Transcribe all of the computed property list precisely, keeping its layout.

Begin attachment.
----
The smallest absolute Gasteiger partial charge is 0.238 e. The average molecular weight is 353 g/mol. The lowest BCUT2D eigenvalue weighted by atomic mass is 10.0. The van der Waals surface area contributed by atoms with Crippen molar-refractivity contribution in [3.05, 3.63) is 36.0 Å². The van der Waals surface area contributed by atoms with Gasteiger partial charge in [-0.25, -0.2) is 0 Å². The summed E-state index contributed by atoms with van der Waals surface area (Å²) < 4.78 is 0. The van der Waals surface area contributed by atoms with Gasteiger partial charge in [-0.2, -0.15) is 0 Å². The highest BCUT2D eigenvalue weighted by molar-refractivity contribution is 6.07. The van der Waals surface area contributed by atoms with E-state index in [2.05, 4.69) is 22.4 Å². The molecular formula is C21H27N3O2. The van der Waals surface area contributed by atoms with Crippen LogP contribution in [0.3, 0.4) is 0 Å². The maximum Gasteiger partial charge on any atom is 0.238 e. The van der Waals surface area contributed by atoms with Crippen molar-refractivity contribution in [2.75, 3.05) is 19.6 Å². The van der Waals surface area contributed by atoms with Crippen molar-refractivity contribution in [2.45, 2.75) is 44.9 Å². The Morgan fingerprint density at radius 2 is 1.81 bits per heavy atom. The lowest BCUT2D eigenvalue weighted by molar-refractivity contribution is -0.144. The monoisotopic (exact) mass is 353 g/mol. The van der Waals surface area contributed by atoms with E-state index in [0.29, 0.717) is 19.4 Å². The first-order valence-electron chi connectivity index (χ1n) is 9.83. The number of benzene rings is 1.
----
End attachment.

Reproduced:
The smallest absolute Gasteiger partial charge is 0.238 e. The average molecular weight is 353 g/mol. The lowest BCUT2D eigenvalue weighted by atomic mass is 10.0. The van der Waals surface area contributed by atoms with Crippen molar-refractivity contribution in [3.05, 3.63) is 36.0 Å². The van der Waals surface area contributed by atoms with Gasteiger partial charge in [-0.25, -0.2) is 0 Å². The summed E-state index contributed by atoms with van der Waals surface area (Å²) < 4.78 is 0. The van der Waals surface area contributed by atoms with Gasteiger partial charge in [-0.2, -0.15) is 0 Å². The highest BCUT2D eigenvalue weighted by molar-refractivity contribution is 6.07. The van der Waals surface area contributed by atoms with E-state index in [2.05, 4.69) is 22.4 Å². The molecular formula is C21H27N3O2. The van der Waals surface area contributed by atoms with Crippen LogP contribution in [0.3, 0.4) is 0 Å². The maximum Gasteiger partial charge on any atom is 0.238 e. The van der Waals surface area contributed by atoms with Crippen molar-refractivity contribution in [2.75, 3.05) is 19.6 Å². The van der Waals surface area contributed by atoms with Crippen molar-refractivity contribution in [2.45, 2.75) is 44.9 Å². The Morgan fingerprint density at radius 2 is 1.81 bits per heavy atom. The lowest BCUT2D eigenvalue weighted by molar-refractivity contribution is -0.144. The monoisotopic (exact) mass is 353 g/mol. The van der Waals surface area contributed by atoms with E-state index in [0.29, 0.717) is 19.4 Å². The first-order valence-electron chi connectivity index (χ1n) is 9.83. The number of benzene rings is 1.